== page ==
Manufacturing Districts: Overview

Manufacturing Districts

Today’s manufacturing uses and the zoning districts in which they are located encompass far more than factories engaged in the manufacture of goods. The range of industrial and manufacturing activities important to New York City’s economy is enormous—from catering suppliers, lighting fabricators, and warehouse and distribution centers to film production studios, ferry and ship terminals, and essential municipal facilities like sewage treatment plants, train yards and sanitation garages. In addition to these traditional and emerging industrial uses, manufacturing districts permit many commercial uses and, with limitations, some community facility uses.

Industrial uses are permitted in the three manu­facturing districts­—M1, M2 and M3—according to the characteristics of their operations. Each of the three districts incorporate differing performance standards that limit the amount and type of industrial nuisances permitted. Light manufacturing uses (Use Group 17) are permitted in all manufacturing districts. In general, the more potentially noxious uses (Use Group 18) are limited to M3 districts, but may also locate in M1 and M2 districts if they comply with the higher performance standards of those districts. All industrial uses must also comply with applicable city, state and federal environmental regulations.

With some exceptions, commercial uses, including hotels and business, professional and government offices, are permitted in manufacturing districts. Certain large retail uses are permitted in M1 districts only by a City Planning Commission special permit. However, many retail and service uses, as well as hotels and motels, are prohibited in M2 and M3 districts. Community facilities are excluded entirely from M2 and M3 districts and restricted to a few uses in M1 districts. Certain community facilities, such as schools, are allowed in M1 districts only by special permit.

The 1961 Zoning Resolution separated industrial and residential areas to ensure safety and insulate residential communities from industrial traffic and other irritants, and to shield industry from nuisance-generated complaints. No new residences were permitted in manufacturing districts, although many existing residences remained as non-conforming uses because of historic land use patterns.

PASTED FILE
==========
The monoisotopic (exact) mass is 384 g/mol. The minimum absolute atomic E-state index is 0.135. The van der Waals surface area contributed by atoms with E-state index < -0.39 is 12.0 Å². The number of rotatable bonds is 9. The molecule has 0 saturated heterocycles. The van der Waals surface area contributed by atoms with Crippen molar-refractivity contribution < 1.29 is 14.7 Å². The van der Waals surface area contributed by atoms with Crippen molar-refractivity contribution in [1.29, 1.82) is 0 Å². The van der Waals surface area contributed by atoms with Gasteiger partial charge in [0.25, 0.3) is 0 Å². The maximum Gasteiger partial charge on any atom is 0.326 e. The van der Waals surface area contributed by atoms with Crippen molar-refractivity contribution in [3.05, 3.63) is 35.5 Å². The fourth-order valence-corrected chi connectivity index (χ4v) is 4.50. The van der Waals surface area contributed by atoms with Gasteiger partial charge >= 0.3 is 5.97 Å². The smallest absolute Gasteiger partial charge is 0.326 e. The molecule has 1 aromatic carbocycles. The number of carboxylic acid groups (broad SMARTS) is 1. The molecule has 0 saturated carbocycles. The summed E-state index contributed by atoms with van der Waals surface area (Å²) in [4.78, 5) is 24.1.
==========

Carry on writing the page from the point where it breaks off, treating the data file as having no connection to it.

Today, new residential developments and conversions are permitted in selected M1 districts that have a significant number of existing residences. Paired districts, mapped in Mixed Use Districts (MX) and the Special Long Island City Mixed Use District, combine an M1 district with a residential district, allowing a fine-tuned mixture of appropriate uses. Other older industrial areas, like SoHo and NoHo in Manhattan, have changed significantly as obsolete industrial buildings within M1-5A, M1-5B, M1-5M and M1-6M districts are converted to residential use by special permit. New residences are prohibited in all M2 and M3 districts.

The floor area ratio (FAR) is the primary instrument for controlling building size in manufacturing districts. Four different floor area ratios (1.0, 2.0, 5.0 and 10.0) regulate the intensity of land use in the city’s manufacturing districts. In some instances, high parking and loading berth requirements also act to control building size. Height and setback regulations are similar to those for residence and commercial districts. Yard regulations, which are generally the same for all manufacturing districts, are designed to provide open space and buffer areas—primarily at the boundaries of residence districts. As a further protection for adjacent residential areas, there are special regulations for industries located on district boundaries. These include requirements for adequate enclosure and screening of industrial activities and limitations on the location of business entrances, display windows and signs.

For detailed information, and a comparison of district requirements, open the PDF Document Manufacturing Districts Zoning Data Tables.

Manufacturing Districts: an overview of changes to manufacturing districts from January 1, 2002 to January 1, 2012 that includes maps and tables.